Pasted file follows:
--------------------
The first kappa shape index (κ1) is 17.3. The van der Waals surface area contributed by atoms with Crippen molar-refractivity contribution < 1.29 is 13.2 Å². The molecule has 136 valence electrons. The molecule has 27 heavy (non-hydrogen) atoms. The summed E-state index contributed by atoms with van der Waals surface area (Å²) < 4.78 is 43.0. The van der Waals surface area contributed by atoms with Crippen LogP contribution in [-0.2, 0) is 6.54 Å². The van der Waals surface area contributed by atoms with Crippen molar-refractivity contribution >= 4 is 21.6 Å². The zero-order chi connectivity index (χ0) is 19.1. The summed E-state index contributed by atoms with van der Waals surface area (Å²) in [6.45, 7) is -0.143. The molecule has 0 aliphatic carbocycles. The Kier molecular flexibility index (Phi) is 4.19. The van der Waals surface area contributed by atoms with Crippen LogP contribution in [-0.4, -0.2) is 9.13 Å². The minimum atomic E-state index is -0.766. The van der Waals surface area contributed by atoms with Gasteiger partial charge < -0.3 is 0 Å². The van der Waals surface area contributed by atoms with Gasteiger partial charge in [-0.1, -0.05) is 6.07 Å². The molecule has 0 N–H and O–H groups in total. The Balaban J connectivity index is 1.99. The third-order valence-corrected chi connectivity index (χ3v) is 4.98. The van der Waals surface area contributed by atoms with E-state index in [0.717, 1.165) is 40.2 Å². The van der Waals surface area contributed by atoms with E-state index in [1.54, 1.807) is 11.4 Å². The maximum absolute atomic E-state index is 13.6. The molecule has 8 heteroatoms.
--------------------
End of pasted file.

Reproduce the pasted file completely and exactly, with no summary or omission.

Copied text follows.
The first kappa shape index (κ1) is 17.3. The van der Waals surface area contributed by atoms with Crippen molar-refractivity contribution < 1.29 is 13.2 Å². The molecule has 136 valence electrons. The molecule has 27 heavy (non-hydrogen) atoms. The summed E-state index contributed by atoms with van der Waals surface area (Å²) < 4.78 is 43.0. The van der Waals surface area contributed by atoms with Crippen LogP contribution in [-0.2, 0) is 6.54 Å². The van der Waals surface area contributed by atoms with Crippen molar-refractivity contribution >= 4 is 21.6 Å². The zero-order chi connectivity index (χ0) is 19.1. The summed E-state index contributed by atoms with van der Waals surface area (Å²) in [6.45, 7) is -0.143. The molecule has 0 aliphatic carbocycles. The Kier molecular flexibility index (Phi) is 4.19. The van der Waals surface area contributed by atoms with Crippen LogP contribution in [-0.4, -0.2) is 9.13 Å². The minimum atomic E-state index is -0.766. The van der Waals surface area contributed by atoms with Gasteiger partial charge < -0.3 is 0 Å². The van der Waals surface area contributed by atoms with Gasteiger partial charge in [-0.1, -0.05) is 6.07 Å². The molecule has 0 N–H and O–H groups in total. The Balaban J connectivity index is 1.99. The third-order valence-corrected chi connectivity index (χ3v) is 4.98. The van der Waals surface area contributed by atoms with E-state index in [0.717, 1.165) is 40.2 Å². The van der Waals surface area contributed by atoms with E-state index in [1.54, 1.807) is 11.4 Å². The maximum absolute atomic E-state index is 13.6. The molecule has 8 heteroatoms.